LONDON - Sterling fell to a 10-week low against the dollar on Wednesday after the Bank of England slashed its forecast for wages growth in half and said earnings would help determine the timing and pace of interest rate rises.
The new forecast, outlined in the bank's inflation report, prompted markets to push back expectations of when rates will rise. Sterling overnight interbank average rates were pricing in the chance of a February hike, compared with a slight chance of a rise in December before the report was released.
The report came an hour after data showed average wages in Britain suffered an outright fall in the second quarter of 2014. The BoE said it expected earnings to grow just 1.25 percent this year.
Sterling fell by more than a cent to $1.6699 (S$3.49) - its lowest since June 5 - after the report, from $1.6839 ahead of its release, down over 0.6 percent on the day and on track for its worst daily fall in more than six months.
The central bank indicated that wage developments would be key to the exact timing of a rate move, noting "the importance of monitoring the expected path of costs, particularly wages" in determining how much slack remained in the economy. "Coming after those wage numbers, his (BoE Governor Mark Carney's) comments about the importance of the wage growth story really helped cement this idea that we really shouldn't be talking until 2015 about rate hikes," said Simon Derrick, head of currency research at Bank of New York Mellon in London. "I think the market had got carried away with when those hikes were going to take place and I suspect that was simply down to the fact that there were so few other clearly defined stories in the second quarter of this year." The earlier data painted a mixed picture of the labour market, with British workers' wages falling by 0.2 percent on a yearly basis, but with unemployment falling to 6.4 percent - its lowest since the end of 2008. "On balance the numbers (were) a little bit softer than expected, but not really game-changing to the extent that the trend in ... employment is still favourable," said Adam Cole, global head of currency strategy at RBC Capital Markets.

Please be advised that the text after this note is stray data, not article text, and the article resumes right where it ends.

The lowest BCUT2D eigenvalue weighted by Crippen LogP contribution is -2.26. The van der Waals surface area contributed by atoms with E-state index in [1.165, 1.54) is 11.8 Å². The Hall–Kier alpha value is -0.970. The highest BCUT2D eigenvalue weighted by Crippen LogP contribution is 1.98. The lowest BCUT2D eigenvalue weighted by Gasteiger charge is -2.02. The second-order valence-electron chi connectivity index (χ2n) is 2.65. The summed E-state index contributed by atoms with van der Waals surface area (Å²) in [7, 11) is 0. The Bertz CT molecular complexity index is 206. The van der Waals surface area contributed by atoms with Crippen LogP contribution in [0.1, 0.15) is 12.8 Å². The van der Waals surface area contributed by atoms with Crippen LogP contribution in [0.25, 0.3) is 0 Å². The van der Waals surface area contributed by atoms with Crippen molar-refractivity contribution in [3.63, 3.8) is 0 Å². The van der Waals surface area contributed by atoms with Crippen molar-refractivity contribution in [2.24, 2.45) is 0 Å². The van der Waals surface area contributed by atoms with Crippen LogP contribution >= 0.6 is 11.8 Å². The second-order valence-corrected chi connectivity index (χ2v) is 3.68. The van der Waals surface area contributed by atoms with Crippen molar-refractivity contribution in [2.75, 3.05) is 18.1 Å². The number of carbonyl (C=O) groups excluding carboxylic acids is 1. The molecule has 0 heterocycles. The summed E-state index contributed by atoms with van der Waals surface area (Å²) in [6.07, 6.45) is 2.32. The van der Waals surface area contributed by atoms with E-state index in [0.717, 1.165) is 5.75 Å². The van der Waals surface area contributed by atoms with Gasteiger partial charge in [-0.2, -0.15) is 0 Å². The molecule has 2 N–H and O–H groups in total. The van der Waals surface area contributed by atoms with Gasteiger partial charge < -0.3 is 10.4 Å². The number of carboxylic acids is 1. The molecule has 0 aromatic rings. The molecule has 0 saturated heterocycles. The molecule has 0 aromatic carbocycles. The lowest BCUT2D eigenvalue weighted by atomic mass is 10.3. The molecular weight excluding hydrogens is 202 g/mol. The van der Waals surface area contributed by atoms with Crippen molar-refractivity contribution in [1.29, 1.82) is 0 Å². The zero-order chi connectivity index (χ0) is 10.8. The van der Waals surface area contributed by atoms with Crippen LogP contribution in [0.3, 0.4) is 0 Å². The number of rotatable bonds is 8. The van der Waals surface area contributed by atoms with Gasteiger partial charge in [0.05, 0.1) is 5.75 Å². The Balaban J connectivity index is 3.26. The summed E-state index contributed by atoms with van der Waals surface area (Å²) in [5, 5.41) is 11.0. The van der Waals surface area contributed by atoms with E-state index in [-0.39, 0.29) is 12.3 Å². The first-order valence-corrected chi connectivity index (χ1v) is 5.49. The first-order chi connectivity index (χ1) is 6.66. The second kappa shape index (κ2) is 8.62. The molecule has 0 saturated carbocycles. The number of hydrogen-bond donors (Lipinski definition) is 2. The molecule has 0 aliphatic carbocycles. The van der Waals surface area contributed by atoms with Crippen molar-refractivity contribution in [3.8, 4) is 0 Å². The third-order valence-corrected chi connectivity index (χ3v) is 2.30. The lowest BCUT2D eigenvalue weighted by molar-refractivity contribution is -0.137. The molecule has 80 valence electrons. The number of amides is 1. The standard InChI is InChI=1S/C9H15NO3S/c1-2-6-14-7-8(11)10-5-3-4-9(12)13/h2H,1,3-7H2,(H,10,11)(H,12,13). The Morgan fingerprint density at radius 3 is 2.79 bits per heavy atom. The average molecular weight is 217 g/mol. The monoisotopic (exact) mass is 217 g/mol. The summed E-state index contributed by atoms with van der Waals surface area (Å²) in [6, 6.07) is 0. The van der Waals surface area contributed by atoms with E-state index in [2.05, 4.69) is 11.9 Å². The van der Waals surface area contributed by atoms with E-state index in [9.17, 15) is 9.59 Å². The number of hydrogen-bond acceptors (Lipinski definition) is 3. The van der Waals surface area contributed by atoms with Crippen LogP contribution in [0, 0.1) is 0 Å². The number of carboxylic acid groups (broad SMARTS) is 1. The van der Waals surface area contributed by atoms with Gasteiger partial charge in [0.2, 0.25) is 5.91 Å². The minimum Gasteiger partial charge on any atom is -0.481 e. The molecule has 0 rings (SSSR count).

At the news conference to accompany the inflation report's release, Carney said contingency plans were in place in the event that a forthcoming referendum on Scottish independence undermines Britain's financial stability.
The euro rose past 80 pence for the first time in 1-1/2 months, hitting a high of 80.03 pence, up 0.6 percent on the day.
Sterling's broad-based losses saw it fall to a two-month low of 87.7 against a trade-weighted basket of currencies.
The single currency's gains came despite the release of data earlier in the day showing an unexpected drop in euro zone industrial production, as the region felt effects from conflicts in Ukraine, Iraq and Gaza.
That followed a survey on Tuesday showing investor morale in Germany, Europe's biggest economy, at its lowest in over 1-1/2 years - a further sign that the euro zone recovery is faltering.
"I would still think the pound could regain some ground against the euro once the positioning clear out has been completed," said Valentin Marinov, head of European G10 currency strategy at Citi. "The policy divergence between the European Central Bank and the BoE should continue to keep the risk for euro/sterling on the downside."